In the ancient church, the touching of the ears and the spitting on the fingers, and touching the tongue were part of the baptismal rite. After the priest would touch the child’s ears and tongue he would say, “Be thou opened…”. This practice may seem strange to us, but in baptism, the Holy Spirit opens your ears and mouths as God’s Word combines with the water. The Word of God has the power to create faith. Just as Jesus was communicating with the deaf and mute man, “I am going to heal your ears and tongue”, by touching them, so too in the water of baptism your ears were opened to receive the Word of God, and your tongues confess the Gospel of Christ.
We live in a world that is hostile to the Word of God. It may not openly attack our congregation today, but the world is secretly, and sometimes not so secretly, hostile to God and it despises God’s Word. The world, and its prince Satan, would rather that you all sit at home and never go to Divine Service. Satan will use any means to scare you and convince you that you should not be present to hear the Word of God or receive His life-giving gifts at the altar. Satan would like nothing more than to press the mute button on the Word of God. Satan will distract you and tempt you to become complacent and progressively ignore the word of God. You will become like a child who does not want to listen to his parents by sticking his fingers in his ears. Eventually, you will become the deaf and mute man.
Dear brothers and sisters in Christ, our Lord, Jesus Christ, would never have us do anything that would cause harm to us or our neighbor. The Word of God can never harm you, instead, it is the power that gives you faith to trust in Christ. Jesus is the Word of God incarnate, the Word made flesh, by whom all things were created, and these are the words you hear with your ears today.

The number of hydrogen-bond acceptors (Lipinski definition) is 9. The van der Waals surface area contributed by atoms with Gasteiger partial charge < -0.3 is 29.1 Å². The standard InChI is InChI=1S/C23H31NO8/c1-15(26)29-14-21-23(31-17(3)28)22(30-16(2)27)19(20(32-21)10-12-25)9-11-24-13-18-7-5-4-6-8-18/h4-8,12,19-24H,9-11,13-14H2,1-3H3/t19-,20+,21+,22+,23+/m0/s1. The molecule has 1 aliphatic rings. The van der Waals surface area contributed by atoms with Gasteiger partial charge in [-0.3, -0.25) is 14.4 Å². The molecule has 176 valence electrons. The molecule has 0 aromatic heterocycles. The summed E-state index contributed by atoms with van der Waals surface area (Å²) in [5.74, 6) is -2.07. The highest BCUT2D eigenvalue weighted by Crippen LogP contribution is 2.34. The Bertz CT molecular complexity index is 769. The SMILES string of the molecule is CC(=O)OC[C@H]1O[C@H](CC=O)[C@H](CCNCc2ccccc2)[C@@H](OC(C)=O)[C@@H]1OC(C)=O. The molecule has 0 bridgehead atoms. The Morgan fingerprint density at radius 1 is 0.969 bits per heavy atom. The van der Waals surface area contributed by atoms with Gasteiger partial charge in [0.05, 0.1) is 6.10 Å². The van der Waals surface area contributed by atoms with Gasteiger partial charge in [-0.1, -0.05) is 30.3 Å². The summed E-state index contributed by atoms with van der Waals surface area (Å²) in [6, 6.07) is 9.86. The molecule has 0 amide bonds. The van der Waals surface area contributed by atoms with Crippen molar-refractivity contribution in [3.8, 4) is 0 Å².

This morning our liturgy has been filled with the Word of God. You heard with your ears the Word of God as you received absolution for your sins. The bible was read aloud and you chanted the psalm. You will hear the words of Christ as he gives us the gifts of His body and blood in the Sacrament of the Altar. Soon we will sing the words, “Lamb of God, who takes away the sin of the world…”. On the cross, Christ the crucified one, the Holy, innocent Lamb of God won for you eternal life and salvation. Jesus’ death on the cross paid the complete debt of sin and by his resurrection has conquered sin, death, and the devil forever!
The deaf and mute man is a graphic image of what it means to be a sinner. As sinners our ears were closed, we did not have faith, and we were dead. The prophet Isaiah wrote of Jesus, “In that day the deaf shall hear the words of a book, and out of their gloom and darkness the eyes of the blind shall see”. (Is 29:18). Jesus Christ has broken the curse of sin which afflicts mankind. By the Word God made flesh, your ears have been opened and you have faith and believe. God the Holy Spirit blesses our opened ears as we continue to hear the Word of Christ, and our tongues bless the Lord at all times, with His praise continually in our mouths.
In the Name of Jesus. Amen.